After the Romans destroyed Jerusalem, the pool was made part of a pagan temple to Asclepius and Serapis, the Roman and Egyptian gods of healing. When the Roman Empire became Christian, it was turned into the Church of the Sheep, which was destroyed in 614 by the Persians. The Crusaders rebuilt it as a smaller church, the Church of the Paralytic, which fell into disuse after the crusaders built the larger Church of St. Anne nearby. That church was renovated by the French in the 1800s, but the rest remained ruins, later to be excavated by German archaeologist Conrad Schick.

Today, the Sheep Gate is known as the Lion’s Gate (Hebrew שער האריות/shahar ha-Arayót), named for the leopard carvings in the stone above it, which get confused with lions. It’s the entrance to the Muslim quarter. The pool’s still there, as part of the St. Anne’s church complex.

But let’s get back to Jesus’s day. At that time, the pool was a healing pool: Sick people gathered round it, hoping for a miracle.

John 5.1-4 KWL
1 After these events there’s a Judean feast,
and Jesus goes up to Jerusalem.
2 A pool is in Jerusalem, by the Sheep Gate
—in Aramaic it’s called Beit Cheytá—
having five colonnades.
3 Under these colonnades lay a large number
of weak, blind, lame, shriveled people,
{waiting for the water to move.
4 For an angel comes down to the pool at times,
and agitates the water,
so the first who enters after the water is agitated
becomes whole from whatever ailment he has.}

Verses 3B–4 first appeared in fourth-century copies of John, and were of course added to the Textus Receptus. They provide kind of a backstory to why all these people were gathered round the pool: Whenever the water moved, they figured an angel was causing it, and hoped it’d heal them. My only problem with this theory is it sounds a lot like pagan superstition; like something the Greeks would claim. “Look, a lesser god is moving the water! Jump in!” But is that what people believed in the first century? Or what people believed in the fourth century, after a few centuries of Greco-Roman pagans had overseen the pool, and added their own superstitions to the pool’s history?

Now we do know the water was agitated, for that’s what the weak man says. Jn 5.7 But it didn’t have to be roiled up by an angel. It coulda happened whenever the water was replenished. Or when an attendant dumped a bunch of bath salts into it. Or when crowds of people came to town and needed ritual washing. Anything coulda moved the water—and people might figure, “Fresh water” or “Ritual washing” or “Fresh salts” or any of those things might somehow make the water holier, and therefore more likely to cure ’em.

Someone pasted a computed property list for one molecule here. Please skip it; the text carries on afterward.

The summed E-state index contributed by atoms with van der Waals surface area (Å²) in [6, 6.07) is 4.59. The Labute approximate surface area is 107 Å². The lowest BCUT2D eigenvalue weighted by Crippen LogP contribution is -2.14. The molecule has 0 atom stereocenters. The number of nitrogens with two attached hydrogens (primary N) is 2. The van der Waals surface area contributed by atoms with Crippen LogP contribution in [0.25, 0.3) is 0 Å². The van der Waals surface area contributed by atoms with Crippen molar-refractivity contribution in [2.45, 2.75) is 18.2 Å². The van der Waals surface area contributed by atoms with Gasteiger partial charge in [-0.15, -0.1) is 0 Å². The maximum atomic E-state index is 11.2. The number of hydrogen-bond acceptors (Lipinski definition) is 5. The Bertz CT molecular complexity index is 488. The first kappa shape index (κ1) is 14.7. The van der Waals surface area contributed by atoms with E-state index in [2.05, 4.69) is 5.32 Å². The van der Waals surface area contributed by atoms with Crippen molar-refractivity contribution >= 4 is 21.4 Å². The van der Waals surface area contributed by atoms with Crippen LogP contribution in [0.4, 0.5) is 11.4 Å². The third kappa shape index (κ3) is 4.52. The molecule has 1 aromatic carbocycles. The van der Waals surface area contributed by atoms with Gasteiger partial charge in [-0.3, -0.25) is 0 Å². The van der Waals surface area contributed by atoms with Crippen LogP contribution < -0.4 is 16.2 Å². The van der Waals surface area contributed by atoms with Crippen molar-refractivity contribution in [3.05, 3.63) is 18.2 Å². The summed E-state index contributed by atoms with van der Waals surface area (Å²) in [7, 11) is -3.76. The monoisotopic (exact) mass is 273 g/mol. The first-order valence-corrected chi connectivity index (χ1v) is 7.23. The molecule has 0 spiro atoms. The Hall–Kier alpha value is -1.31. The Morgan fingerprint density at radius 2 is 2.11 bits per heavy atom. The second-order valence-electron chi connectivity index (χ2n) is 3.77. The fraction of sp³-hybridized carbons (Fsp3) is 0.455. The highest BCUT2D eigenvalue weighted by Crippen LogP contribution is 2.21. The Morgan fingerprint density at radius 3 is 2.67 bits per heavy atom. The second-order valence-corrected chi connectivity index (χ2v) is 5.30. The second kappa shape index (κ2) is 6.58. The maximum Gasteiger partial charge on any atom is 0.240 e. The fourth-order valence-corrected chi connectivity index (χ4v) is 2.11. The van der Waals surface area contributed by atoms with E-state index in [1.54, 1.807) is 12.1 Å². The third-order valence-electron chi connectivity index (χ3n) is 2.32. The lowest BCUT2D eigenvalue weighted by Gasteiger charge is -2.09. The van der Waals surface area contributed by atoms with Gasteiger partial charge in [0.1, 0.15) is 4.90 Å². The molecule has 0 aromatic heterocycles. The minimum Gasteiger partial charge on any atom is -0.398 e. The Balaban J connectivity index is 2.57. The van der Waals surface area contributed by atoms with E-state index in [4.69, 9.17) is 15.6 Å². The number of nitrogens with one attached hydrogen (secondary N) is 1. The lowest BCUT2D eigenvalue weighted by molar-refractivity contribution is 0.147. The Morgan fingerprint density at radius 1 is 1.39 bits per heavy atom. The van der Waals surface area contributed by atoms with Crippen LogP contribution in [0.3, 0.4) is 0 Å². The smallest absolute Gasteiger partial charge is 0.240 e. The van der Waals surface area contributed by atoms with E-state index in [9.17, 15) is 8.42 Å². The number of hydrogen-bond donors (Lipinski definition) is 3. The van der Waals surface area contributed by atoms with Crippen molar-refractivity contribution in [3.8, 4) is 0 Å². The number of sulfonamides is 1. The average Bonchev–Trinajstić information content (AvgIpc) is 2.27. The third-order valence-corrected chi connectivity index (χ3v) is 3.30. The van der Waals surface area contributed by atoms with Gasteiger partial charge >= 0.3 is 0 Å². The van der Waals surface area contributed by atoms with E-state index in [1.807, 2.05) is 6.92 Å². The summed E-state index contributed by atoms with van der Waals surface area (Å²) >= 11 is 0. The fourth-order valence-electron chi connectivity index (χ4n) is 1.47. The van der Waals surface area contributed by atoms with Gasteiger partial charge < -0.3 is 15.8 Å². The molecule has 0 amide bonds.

But the angel story has been in bibles, including the Vulgate, for a mighty long time. And you know how people are with favorite traditions: They’re loath to give ’em up, no matter how wrong and misguided they might be.

Still, it wouldn’t surprise me at all if this was a myth these sick people believed. They wanted to get well, and healthcare didn’t exist back then. Their “physicians” were actually witch doctors, and had no real medical nor scientific training. Their faith healers might be legit—might actually have the Holy Spirit empowering them—but then again might not, or might be frauds. So what other options did you have? Well, there was a rumor if you got in the pool at just the right time, you’d get cured. So here they were.

If it all sounds hopeless to you—and it kinda does to me too—y’notice the people gathered round the pool had to have some small degree of hope, or they wouldn’t be there! (Or, which is just as likely, their family members wouldn’t carry them there, day after day, in the hopes something might happen.) Hey, what else are you gonna do? Who else are you gonna turn to?

So this is the depressing situation Jesus walked into one day… to bring somebody out of it.

29 April 2024

The first time Jesus cured anyone.

John 4.46-54.

While Jesus and his students were staying in Cana (where they didn’t respect him as a prophet, so he didn’t have to deal with people seeking “Jesus the Prophet” all day), a certain royal showed up. Probably specifically to seek him out: Someone did respect Jesus the Prophet.

John 4.46 KWL
46 Jesus goes again to Cana of Galilee,
where he made the water wine.
A certain royal is there,
whose son in Capharnaum is sick.

John calls him a βασιλικὸς/vasilikós, “a royal.” Not a king, but someone in the royal family; debatably a servant in the royal household, but that’s far less likely. Could be someone who might actually become king himself someday, but if that’s so you’d think John woulda named names.

Both John Wycliffe and the Geneva Bible translated vasilikós as “little king.” But for some reason the King James translated it “nobleman,” and that concept has kinda stuck in translators’ heads ever since. You get “royal official” (Amplified, CSB, NASB, NET, NIV, NRSV), “government official” (ISV, GNB, and NLT), plain ’ol “official” (ESV), and of course “nobleman” (NKJV, MEV).

Regardless, he was a big deal—and word leaked to him Jesus might be the sort of person who could do miracles. And when you’re desperate, you’ll jump all over that sort of rumor. So this royal saddled up, rode 30 kilometers across the province, and called upon some obscure Nazarene rabbi.

John 4.47 KWL
Once this royal heard
Jesus comes from Judea to the Galilee,
he goes to Jesus
and asks whether Jesus might come down
and cure his son,
for he’s about to die.

28 April 2024

Prophets get no respect back home.

John 4.43-45.

Right after Jesus spent two days with the Samaritans of Sykhár, sharing the gospel of God’s kingdom with ’em, he needed a break. So he returned to his homeland—the western side of the Roman province of the Galilee. More precisely Cana (today’s Kfar Kanna), 4 kilometers north of Nazareth, where he’d done the water-to-wine thingy.

Time to quote the gospel.

John 4.43-45 KWL
43 After the two days, Jesus comes out of Samaria,
and he goes into the Galilee.
44 For Jesus himself testifies that prophets,
in their own homeland, have no respect.
45 So when Jesus comes to the Galilee,